2014 BMW i3 REx vs Chevrolet Volt comparison [photos: David Noland, Tom Moloughney]Enlarge Photo
But at higher speeds, or on hills, the battery may be called upon to help out. After a few minutes of helping out, the battery state of charge may fall to near zero.
When that happens, the car goes into a "limp-home" mode that limits speed to about 40 mph. At that point, the driver must either limp home or pull over for a while to allow the REx engine to charge the battery back up above the limp-home threshold--or better yet, above the 6percent REx kick-in threshold.
Can the i3 REx engine really hack it?
In three years and 35,000 miles, I've never encountered a situation that came close to overpowering the Volt's engine. (The mountains in my neck of the woods are measured in hundreds of feet, not thousands.) The only time I ever used Mountain Mode was just to see how it worked.
But I was eager to try out the i3 in range-extended mode, with that little two-cylinder scooter engine humming away back there. Did it have the guts to maintain a safe, comfortable speed on the New York State Thruway?
2014 BMW i3Enlarge Photo
To my surprise, the answer was yes. Tom and I drove about 25 miles on the Garden State Parkway, New York State Thruway, and New Jersey Route 17, maintaining speeds of 60 to 65 mph as traffic allowed.
We weren't the fastest drivers on the road, but we weren't the slowest, either. At this quite reasonable speed, with a few brief uphill stretches here and there, the little i3 REx engine did a fine job of maintaining normal driving performance at the 6-percent battery charge level.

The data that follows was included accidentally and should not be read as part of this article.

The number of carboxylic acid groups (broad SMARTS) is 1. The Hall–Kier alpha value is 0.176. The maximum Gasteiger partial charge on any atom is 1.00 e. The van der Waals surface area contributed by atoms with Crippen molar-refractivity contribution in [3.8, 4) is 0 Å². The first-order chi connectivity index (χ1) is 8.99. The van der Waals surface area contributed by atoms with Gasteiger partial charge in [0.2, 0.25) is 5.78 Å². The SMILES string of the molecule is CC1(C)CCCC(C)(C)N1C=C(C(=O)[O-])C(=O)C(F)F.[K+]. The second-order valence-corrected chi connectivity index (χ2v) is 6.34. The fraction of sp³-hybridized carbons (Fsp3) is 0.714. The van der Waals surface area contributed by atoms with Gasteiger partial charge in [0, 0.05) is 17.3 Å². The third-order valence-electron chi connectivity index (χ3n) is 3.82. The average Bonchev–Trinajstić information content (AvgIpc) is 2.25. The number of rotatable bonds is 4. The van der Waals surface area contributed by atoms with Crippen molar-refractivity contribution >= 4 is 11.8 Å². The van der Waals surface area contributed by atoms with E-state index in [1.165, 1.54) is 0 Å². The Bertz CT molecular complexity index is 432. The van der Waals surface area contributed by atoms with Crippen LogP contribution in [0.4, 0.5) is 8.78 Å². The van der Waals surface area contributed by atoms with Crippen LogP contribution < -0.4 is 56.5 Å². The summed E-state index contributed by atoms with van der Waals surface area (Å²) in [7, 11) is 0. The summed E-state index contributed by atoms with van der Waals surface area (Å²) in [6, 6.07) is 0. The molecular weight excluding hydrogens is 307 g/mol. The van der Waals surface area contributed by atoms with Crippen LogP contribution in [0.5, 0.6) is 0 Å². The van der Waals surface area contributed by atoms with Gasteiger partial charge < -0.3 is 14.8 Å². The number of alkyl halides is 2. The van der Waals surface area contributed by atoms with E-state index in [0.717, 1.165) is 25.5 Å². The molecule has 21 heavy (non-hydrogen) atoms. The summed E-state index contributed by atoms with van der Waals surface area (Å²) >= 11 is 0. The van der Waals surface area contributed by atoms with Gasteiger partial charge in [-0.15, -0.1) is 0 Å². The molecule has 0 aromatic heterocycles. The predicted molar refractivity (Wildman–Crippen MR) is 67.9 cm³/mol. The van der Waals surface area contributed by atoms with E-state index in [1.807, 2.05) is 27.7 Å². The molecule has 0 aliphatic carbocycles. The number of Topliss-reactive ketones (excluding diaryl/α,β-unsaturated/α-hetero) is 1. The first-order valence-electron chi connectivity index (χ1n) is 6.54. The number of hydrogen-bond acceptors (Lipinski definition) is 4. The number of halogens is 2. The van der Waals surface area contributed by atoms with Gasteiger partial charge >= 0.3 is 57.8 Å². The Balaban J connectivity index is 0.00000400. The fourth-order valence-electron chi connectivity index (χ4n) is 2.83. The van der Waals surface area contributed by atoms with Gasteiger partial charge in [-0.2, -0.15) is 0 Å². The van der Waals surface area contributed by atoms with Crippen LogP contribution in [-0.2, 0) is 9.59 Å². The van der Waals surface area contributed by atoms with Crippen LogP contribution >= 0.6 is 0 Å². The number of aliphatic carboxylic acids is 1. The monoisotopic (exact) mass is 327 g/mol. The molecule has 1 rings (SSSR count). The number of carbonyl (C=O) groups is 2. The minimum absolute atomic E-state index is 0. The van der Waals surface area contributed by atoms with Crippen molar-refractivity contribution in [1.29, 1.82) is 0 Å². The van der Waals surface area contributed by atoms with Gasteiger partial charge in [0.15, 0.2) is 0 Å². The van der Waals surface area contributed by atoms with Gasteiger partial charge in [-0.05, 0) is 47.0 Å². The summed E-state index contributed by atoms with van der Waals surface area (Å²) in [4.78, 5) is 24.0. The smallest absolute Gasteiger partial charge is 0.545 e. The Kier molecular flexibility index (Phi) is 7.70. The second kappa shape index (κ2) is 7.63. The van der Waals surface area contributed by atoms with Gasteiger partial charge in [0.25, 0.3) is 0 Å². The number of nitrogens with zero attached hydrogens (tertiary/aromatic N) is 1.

All the while a modest hum emanated from the back, at a steady cadence--unlike the Volt REx, which throttles constantly according to demand.
Ride and handling
Both Volt and i3 handle very well in normal day-to-day driving. But once again, there's a clear philosophical difference between the two cars.
The Volt has a smooth, solid, luxury-car ride. The steering is low-effort and vibration-free. It's a heavier car, and feels like it.
2014 BMW i3 hits the race trackEnlarge Photo
The i3, on the other hand, is a BMW. The design philosophy is to keep the driver in intimate touch with the road. As a result, there's more feedback from the steering wheel, more vibration. It takes more effort to turn it.
If you're a BMW-type driver, you call this "sporty and responsive." If not, you might call it "jittery and a bit harsh."
I happen to fall, just barely, into the latter camp. I appreciated the i3's sporty, responsive feel. But I prefer the Volt's solid, smooth ride, especially at high speeds on the Interstate.
In terms of high-performance handling, I'm not qualified to evaluate either car. The only four-wheel drift I've ever done was in an icy parking lot at 20 mph. Heel-and-toe? I read about it once.